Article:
Shortfall of BMP infantry fighting vehicles affecting operational preparedness of Army: CAG

The CAG report says that the MoD also accepted that the acute shortage of BMP would have an adverse impact in the 12th Army plan as five more Mechanized Infantry Battalions were planned to be raised.

Written by Man Aman Singh Chhina | Chandigarh | Published: December 19, 2015 4:11:55 pm
Indian army, india army arsenal, indian army missiles, india army CAG report, CAG report, CAG army report, CAG report BMP vehicles, indian army BMP vehicles, india news, latest news File photo of an army personnel on patrol.

The operational capabilities of the Indian Army’s mechanised forces could be severely hampered given the state of the BMP infantry fighting vehicles in the Army. The latest report of the Comptroller and Auditor General (CAG) has brought out that only 53 per cent of these vehicles were available for use by the Army.

The CAG report says that the MoD also accepted that the acute shortage of BMP would have an adverse impact in the 12th Army plan as five more Mechanized Infantry Battalions were planned to be raised.

“The shortfall in production and overhaul of BMP vehicles affected the operational preparedness as only 53 per cent of authorised vehicles were available with Army,” the report says.

The BMP is a Russian origin tracked infantry vehicles which is the mainstay of the Army’s mechanised infantry battalions. These vehicles can carry seven to eight soldiers and are presently manufactured by the Ordnance Factory, Medak. The mechanised infantry battalions form an integral part of the armoured brigades and are expected to be a crucial part of any strike formation of the Army which has to carry the battle into enemy territory.

The CAG report has brought out that the Army has a shortage of 47 per cent in holding of BMP vehicles. The main reason for shortfall was the delay in supply of 389 BMPs by Ordnance Factory Board (OFB) which not only adversely affected the operational preparedness of Mechanised Forces but also entailed a minimum extra liability of Rs 270.97 crore due to cost escalation.

The current production capacity of the Ordnance Factory Medak is 100 BMP vehicles per year, which includes variants of BMP like Carrier Mortar Tracked (CMT), Armoured Ambulance Tracked (AAT), Mine Protected Vehicle (MPV) and Bullet Proof Vehicle. Apart from the Mechanised Infantry, the Corps of Engineers and Corps of Signals of the Indian Army too are authorised for BMP vehicles to provide support elements to combat troops. The CAG report says that against the authorisation of 2,827 BMPs and 323 BMPS respectively, the Mechanised Infantry and the Corps of Engineers are holding 2521 and 170 numbers of vehicles only.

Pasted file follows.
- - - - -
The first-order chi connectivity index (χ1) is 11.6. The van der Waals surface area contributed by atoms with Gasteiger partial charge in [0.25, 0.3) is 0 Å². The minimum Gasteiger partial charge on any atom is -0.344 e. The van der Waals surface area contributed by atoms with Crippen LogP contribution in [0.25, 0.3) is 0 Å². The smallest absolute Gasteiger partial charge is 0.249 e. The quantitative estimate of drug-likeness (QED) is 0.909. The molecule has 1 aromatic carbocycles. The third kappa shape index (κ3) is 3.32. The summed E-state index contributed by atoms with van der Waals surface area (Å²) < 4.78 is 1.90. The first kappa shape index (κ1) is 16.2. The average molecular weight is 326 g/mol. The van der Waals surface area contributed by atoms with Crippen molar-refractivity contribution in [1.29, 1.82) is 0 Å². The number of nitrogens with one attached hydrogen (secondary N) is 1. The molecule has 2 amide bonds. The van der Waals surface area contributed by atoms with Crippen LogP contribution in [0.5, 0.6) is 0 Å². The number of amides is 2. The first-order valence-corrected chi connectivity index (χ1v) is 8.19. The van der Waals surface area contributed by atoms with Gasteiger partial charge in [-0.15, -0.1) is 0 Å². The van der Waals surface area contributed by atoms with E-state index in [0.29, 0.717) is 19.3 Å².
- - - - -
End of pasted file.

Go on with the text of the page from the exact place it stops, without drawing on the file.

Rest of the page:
In order to meet the deficiency of BMP vehicles in Mechanised Infantry and Corps of Engineers, the Army HQ placed two indents on Ordnance Factory Medak in 2009 and 2011. Against the indents for 389 numbers of BMPs placed on the OFM in 2009, the delivery for Mechanised Infantry was to be completed by 2011-12 and for Corps of Engineers by 2013-14. The CAG, however, found that only 179 numbers were only delivered till January 2015. Further, against production capacity of 600 BMPs (100 BMPs per year x 6 years) OFB could produce only 265 BMPs during the last six years resulting in shortfall of 55 per cent of assessed capacity and thereby impacted operational preparedness of the Army.

The audit scrutiny of the case further revealed that out of the total number of 2,691 BMPs held, 1,025 numbers of vehicles were due for overhaul up to 2014-15. As a result only 1,666 vehicles were effectively available, which indicates that only 53 per cent of the authorized vehicles were available for use. On being pointed out by audit (September 2012) regarding supply status and impact on operational preparedness of Army due to delay in supply of BMP vehicles, Ministry of Defence/Army HQ replied in November 2012 that the indents were placed considering the urgent operational requirement and acute deficiency within the field units. They further stated that as per the current production capacity of the OFM, six to eight years would be taken to meet the projected requirement as OFM was not dedicated to production of BMP vehicles only.

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